Monday, March 31, 2008

I have a new toy...

...a canon G9. Plus I got a waterproof housing that I hope to put to the test soon enough (lets hope it passes). So hopefully in the future I'll also be able to start posting some videos from shoots and time lapse pieces. watch this space.

Saturday, March 29, 2008

Recent shoot..

Another one from a recent shoot.

Waiting for the sun...

All I want is for the long lazy summer days to arrive...(but first off we'll need Spring to start). This shot was taken a few weeks ago in the city on one of the rare sunny days we've had so far this year.

Thursday, March 27, 2008

The Mexican suitcase

Some of you out there may have read the story recently of a suitcase that turned up in Mexico not so long ago containing the lost negatives of the famous Robert Capa, his Friend and fellow founder of Magnum David 'Chim' Seymour and Capa's then partner Gerda Taro. The images disappeared in the chaos of war in mainland Europe and somehow ended up half way round the world in Mexico nearly half a century later. What is amazing is the luck that someone realised the importance of the negatives and was able to contact the International Centre of Photography in New York and begin a 11 year dialogue that has finally seen the images make their way to New York and hopefully into the public realm. This is exciting not only because it will add to the Capa collection from the Civil War but because it will hopefully go someway to recognizing the importance of Gerda Taro's work (some of which has previously been presumed to be Capa's photos). Anyway check out this nifty interactive multimedia piece where Trisha Ziff explains the story in more detail. Thanks go to Sion Touhig and his blog for bringing this to my attention.

Wednesday, March 26, 2008

Philip Jones Griffiths 1936-2008 : The passing of a legend

It has been with great sadness that I recently learnt of the death of the legendary photographer Philip Jones Griffiths. Griffiths is probably best known for his book 'Vietnam Inc.' which is seen by many as one of the strongest examples of a thorough photojournalistic approach to a war in the 20th century.

As a photographer he took a deep interest in his subject, which he felt was necessary to be able to tell the complete story. He returned no less than 26 times to Vietnam, focusing not just on the conflict itself, but on its devastating aftermath, the legacy of Agent Orange. He was not just happy photographing the 'visual climaxes' of war as he believed they only served to decontexulize the situation. At the same time he realised he would be hard pushed to spread this work to a wider audience, especially at the beginning of the war, because the American media wasn't quite ready for his critical approach. He believed that the freedom of the press belongs to he who owns one (Griffiths interview, 2002), and so from early on he knew he would have to produce a book.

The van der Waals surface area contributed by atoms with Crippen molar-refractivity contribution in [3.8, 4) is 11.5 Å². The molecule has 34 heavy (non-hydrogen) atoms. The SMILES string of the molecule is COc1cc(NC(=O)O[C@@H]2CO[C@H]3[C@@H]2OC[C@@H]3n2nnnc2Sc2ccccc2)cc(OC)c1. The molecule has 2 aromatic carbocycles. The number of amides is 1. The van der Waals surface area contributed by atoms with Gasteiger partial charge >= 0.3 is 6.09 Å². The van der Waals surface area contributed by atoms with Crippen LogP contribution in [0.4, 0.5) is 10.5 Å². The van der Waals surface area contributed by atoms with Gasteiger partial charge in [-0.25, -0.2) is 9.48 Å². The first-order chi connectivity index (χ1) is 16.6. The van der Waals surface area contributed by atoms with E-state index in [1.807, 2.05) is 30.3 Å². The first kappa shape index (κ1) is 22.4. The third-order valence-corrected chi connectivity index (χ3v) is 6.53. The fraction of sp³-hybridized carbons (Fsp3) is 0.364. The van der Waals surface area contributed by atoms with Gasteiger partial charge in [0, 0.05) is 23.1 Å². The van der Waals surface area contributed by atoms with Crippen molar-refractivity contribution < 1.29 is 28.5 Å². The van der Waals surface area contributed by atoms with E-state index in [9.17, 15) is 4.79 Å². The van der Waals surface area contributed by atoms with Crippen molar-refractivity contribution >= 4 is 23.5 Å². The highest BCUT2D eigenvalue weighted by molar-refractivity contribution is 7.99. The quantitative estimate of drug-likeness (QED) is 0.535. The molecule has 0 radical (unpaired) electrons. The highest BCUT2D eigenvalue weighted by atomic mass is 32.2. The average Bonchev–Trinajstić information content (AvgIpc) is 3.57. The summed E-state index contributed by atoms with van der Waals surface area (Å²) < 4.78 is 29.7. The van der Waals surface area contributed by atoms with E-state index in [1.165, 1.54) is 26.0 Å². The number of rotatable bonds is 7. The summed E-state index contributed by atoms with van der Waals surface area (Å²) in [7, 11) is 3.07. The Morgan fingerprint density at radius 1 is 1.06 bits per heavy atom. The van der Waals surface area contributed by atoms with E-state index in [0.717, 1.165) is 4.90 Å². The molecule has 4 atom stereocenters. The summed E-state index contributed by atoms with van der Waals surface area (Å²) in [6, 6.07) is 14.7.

A few years ago I tried to get in contact with Griffiths to interview him for my dissertation, at the time I failed. A year or so later however whilst sat in the Frontline club in London, I heard his distinctive Welsh tones and on turning around found him seated behind me. I was pleasantly surprised if not a bit gob smacked. Here was a man that I had read so much about and whose images and influenced me so strongly when I was first getting into photography. At the end of the talk I plucked up the courage to introduce myself, and I even managed to persuade him to autograph a book I was reading on the Vietnam war (A Second edition of George Herring's 'Americas Longest War'). He questioned me on the book and its political stance before obliging my request and it wasn't until a few years later that I was able to go a see him again. At the time I was doing some work for the Sunday Times Magazines picture desk and they sent me along on the guest-list, I was able to see him in full glory do a presentation and talk about his work at length. Afterwards I finally got my copy of Vietnam inc signed by the man himself. Although from these quick acquaintances I would not attempt to judge him, the impression I got from people who worked with him closely is that he was a man dedicated to finding and telling the truth, often fighting as the David against the Goliaths of this world. In many ways he saw photography merely as tool, a means to an end rather than an end in itself. His work is a testament to the power of photography and an example of the importance of journalistic integrity in photographic work. He was never completely objective but then he never aimed to be, in many ways how can you ever claim to be? As the intellectual Susan Sontag wrote, a photograph is always 'an image that someone chose, to photograph is to frame, and to frame is to exclude' (Sontag, Regarding the Pain of Others). His images will forever be part of the history of their era, documents to remind us of past sins and mistakes that we told ourselves we would never make again. The were one mans indictment against the world-not only to the people committing the offenses but to all those going about their days, blissfully ignorant to the horrors committed in their name. They were his way of saying, you can't pretend this isn't happening. I only hope there are many more like him in the making.